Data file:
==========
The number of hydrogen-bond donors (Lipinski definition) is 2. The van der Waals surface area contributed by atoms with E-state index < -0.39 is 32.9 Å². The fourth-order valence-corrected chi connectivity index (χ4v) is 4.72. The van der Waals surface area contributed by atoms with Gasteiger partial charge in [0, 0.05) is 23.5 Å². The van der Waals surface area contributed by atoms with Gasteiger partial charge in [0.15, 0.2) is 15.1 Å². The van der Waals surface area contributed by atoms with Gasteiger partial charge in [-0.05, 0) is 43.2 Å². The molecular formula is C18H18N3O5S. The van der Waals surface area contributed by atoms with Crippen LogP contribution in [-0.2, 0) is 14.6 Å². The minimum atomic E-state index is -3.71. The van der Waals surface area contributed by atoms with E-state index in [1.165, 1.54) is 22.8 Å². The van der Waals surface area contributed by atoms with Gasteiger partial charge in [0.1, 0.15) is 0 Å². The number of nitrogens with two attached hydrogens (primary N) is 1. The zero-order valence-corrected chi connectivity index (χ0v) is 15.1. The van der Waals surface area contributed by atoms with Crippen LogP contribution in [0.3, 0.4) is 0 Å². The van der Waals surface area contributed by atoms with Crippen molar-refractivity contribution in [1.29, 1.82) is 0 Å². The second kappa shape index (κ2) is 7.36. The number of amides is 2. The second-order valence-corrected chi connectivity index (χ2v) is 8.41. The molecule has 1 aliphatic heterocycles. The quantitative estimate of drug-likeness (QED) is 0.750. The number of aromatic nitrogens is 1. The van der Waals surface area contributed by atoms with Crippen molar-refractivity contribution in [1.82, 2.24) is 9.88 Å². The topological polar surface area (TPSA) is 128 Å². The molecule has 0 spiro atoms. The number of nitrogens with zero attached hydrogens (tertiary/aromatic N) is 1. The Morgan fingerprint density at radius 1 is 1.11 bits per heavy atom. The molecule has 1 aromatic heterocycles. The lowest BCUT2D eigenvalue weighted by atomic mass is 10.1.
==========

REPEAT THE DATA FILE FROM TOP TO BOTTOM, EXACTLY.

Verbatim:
The number of hydrogen-bond donors (Lipinski definition) is 2. The van der Waals surface area contributed by atoms with E-state index < -0.39 is 32.9 Å². The fourth-order valence-corrected chi connectivity index (χ4v) is 4.72. The van der Waals surface area contributed by atoms with Gasteiger partial charge in [0, 0.05) is 23.5 Å². The van der Waals surface area contributed by atoms with Gasteiger partial charge in [0.15, 0.2) is 15.1 Å². The van der Waals surface area contributed by atoms with Gasteiger partial charge in [-0.05, 0) is 43.2 Å². The molecular formula is C18H18N3O5S. The van der Waals surface area contributed by atoms with Crippen LogP contribution in [-0.2, 0) is 14.6 Å². The minimum atomic E-state index is -3.71. The van der Waals surface area contributed by atoms with E-state index in [1.165, 1.54) is 22.8 Å². The van der Waals surface area contributed by atoms with Gasteiger partial charge in [0.1, 0.15) is 0 Å². The number of nitrogens with two attached hydrogens (primary N) is 1. The zero-order valence-corrected chi connectivity index (χ0v) is 15.1. The van der Waals surface area contributed by atoms with Crippen LogP contribution in [0.3, 0.4) is 0 Å². The van der Waals surface area contributed by atoms with Crippen molar-refractivity contribution in [1.29, 1.82) is 0 Å². The second kappa shape index (κ2) is 7.36. The number of amides is 2. The second-order valence-corrected chi connectivity index (χ2v) is 8.41. The molecule has 1 aliphatic heterocycles. The quantitative estimate of drug-likeness (QED) is 0.750. The number of aromatic nitrogens is 1. The van der Waals surface area contributed by atoms with Crippen molar-refractivity contribution in [1.82, 2.24) is 9.88 Å². The topological polar surface area (TPSA) is 128 Å². The molecule has 0 spiro atoms. The number of nitrogens with zero attached hydrogens (tertiary/aromatic N) is 1. The Morgan fingerprint density at radius 1 is 1.11 bits per heavy atom. The molecule has 1 aromatic heterocycles. The lowest BCUT2D eigenvalue weighted by atomic mass is 10.1.